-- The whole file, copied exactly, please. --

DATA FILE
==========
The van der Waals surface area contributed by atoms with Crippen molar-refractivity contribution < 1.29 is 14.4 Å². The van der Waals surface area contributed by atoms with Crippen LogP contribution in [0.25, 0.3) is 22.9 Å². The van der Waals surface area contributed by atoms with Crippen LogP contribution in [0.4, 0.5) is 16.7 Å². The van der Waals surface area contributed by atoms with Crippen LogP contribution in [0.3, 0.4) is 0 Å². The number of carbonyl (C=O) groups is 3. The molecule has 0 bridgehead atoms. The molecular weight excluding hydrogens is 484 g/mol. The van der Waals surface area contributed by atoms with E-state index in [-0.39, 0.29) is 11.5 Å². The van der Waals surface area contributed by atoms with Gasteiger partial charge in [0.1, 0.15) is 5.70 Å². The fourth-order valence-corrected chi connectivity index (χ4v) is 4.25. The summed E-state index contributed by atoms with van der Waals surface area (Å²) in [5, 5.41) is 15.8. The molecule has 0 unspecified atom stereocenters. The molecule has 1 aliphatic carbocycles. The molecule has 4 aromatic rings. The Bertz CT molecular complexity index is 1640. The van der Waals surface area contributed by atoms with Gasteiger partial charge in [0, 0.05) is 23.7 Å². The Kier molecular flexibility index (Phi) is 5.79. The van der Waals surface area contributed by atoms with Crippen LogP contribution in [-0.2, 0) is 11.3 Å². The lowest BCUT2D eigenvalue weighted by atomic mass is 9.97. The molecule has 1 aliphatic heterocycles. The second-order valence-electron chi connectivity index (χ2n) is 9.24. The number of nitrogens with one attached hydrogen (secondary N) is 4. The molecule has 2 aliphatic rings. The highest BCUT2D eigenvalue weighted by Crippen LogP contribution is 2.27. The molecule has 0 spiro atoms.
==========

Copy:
The van der Waals surface area contributed by atoms with Crippen molar-refractivity contribution < 1.29 is 14.4 Å². The van der Waals surface area contributed by atoms with Crippen LogP contribution in [0.25, 0.3) is 22.9 Å². The van der Waals surface area contributed by atoms with Crippen LogP contribution in [0.4, 0.5) is 16.7 Å². The van der Waals surface area contributed by atoms with Crippen LogP contribution in [0.3, 0.4) is 0 Å². The number of carbonyl (C=O) groups is 3. The molecule has 0 bridgehead atoms. The molecular weight excluding hydrogens is 484 g/mol. The van der Waals surface area contributed by atoms with E-state index in [-0.39, 0.29) is 11.5 Å². The van der Waals surface area contributed by atoms with Gasteiger partial charge in [0.1, 0.15) is 5.70 Å². The fourth-order valence-corrected chi connectivity index (χ4v) is 4.25. The summed E-state index contributed by atoms with van der Waals surface area (Å²) in [5, 5.41) is 15.8. The molecule has 0 unspecified atom stereocenters. The molecule has 1 aliphatic carbocycles. The molecule has 4 aromatic rings. The Bertz CT molecular complexity index is 1640. The van der Waals surface area contributed by atoms with Gasteiger partial charge in [0, 0.05) is 23.7 Å². The Kier molecular flexibility index (Phi) is 5.79. The van der Waals surface area contributed by atoms with Crippen LogP contribution in [-0.2, 0) is 11.3 Å². The lowest BCUT2D eigenvalue weighted by atomic mass is 9.97. The molecule has 1 aliphatic heterocycles. The second-order valence-electron chi connectivity index (χ2n) is 9.24. The number of nitrogens with one attached hydrogen (secondary N) is 4. The molecule has 2 aliphatic rings. The highest BCUT2D eigenvalue weighted by Crippen LogP contribution is 2.27. The molecule has 0 spiro atoms.